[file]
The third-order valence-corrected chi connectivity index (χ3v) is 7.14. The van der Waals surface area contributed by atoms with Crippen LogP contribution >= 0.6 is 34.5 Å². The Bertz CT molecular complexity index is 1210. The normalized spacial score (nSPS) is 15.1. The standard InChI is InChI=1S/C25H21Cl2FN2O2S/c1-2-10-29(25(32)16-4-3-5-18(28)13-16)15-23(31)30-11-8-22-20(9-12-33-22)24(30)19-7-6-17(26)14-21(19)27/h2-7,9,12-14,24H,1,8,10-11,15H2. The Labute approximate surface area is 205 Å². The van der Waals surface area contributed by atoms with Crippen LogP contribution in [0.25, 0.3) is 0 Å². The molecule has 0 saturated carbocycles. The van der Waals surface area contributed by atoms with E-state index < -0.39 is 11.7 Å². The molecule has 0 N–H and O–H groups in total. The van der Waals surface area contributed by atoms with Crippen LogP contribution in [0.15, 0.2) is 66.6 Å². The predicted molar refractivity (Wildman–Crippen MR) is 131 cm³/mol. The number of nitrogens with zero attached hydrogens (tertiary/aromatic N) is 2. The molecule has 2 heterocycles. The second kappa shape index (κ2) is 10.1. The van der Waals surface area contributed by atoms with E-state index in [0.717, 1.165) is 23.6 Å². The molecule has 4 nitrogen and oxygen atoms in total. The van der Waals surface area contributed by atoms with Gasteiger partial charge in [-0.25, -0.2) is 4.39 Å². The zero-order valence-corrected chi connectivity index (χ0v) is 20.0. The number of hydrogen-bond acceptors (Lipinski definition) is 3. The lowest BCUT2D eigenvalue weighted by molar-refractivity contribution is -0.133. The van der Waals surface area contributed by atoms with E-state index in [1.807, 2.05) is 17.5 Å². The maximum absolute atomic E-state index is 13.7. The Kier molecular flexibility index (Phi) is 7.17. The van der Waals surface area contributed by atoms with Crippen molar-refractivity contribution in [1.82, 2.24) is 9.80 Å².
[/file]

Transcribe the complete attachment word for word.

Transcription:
The third-order valence-corrected chi connectivity index (χ3v) is 7.14. The van der Waals surface area contributed by atoms with Crippen LogP contribution >= 0.6 is 34.5 Å². The Bertz CT molecular complexity index is 1210. The normalized spacial score (nSPS) is 15.1. The standard InChI is InChI=1S/C25H21Cl2FN2O2S/c1-2-10-29(25(32)16-4-3-5-18(28)13-16)15-23(31)30-11-8-22-20(9-12-33-22)24(30)19-7-6-17(26)14-21(19)27/h2-7,9,12-14,24H,1,8,10-11,15H2. The Labute approximate surface area is 205 Å². The van der Waals surface area contributed by atoms with Crippen LogP contribution in [0.25, 0.3) is 0 Å². The molecule has 0 saturated carbocycles. The van der Waals surface area contributed by atoms with E-state index < -0.39 is 11.7 Å². The molecule has 0 N–H and O–H groups in total. The van der Waals surface area contributed by atoms with Crippen LogP contribution in [0.15, 0.2) is 66.6 Å². The predicted molar refractivity (Wildman–Crippen MR) is 131 cm³/mol. The number of nitrogens with zero attached hydrogens (tertiary/aromatic N) is 2. The molecule has 2 heterocycles. The second kappa shape index (κ2) is 10.1. The van der Waals surface area contributed by atoms with E-state index in [0.717, 1.165) is 23.6 Å². The molecule has 4 nitrogen and oxygen atoms in total. The van der Waals surface area contributed by atoms with Gasteiger partial charge in [-0.25, -0.2) is 4.39 Å². The zero-order valence-corrected chi connectivity index (χ0v) is 20.0. The number of hydrogen-bond acceptors (Lipinski definition) is 3. The lowest BCUT2D eigenvalue weighted by molar-refractivity contribution is -0.133. The van der Waals surface area contributed by atoms with E-state index in [1.807, 2.05) is 17.5 Å². The maximum absolute atomic E-state index is 13.7. The Kier molecular flexibility index (Phi) is 7.17. The van der Waals surface area contributed by atoms with Crippen molar-refractivity contribution in [1.82, 2.24) is 9.80 Å².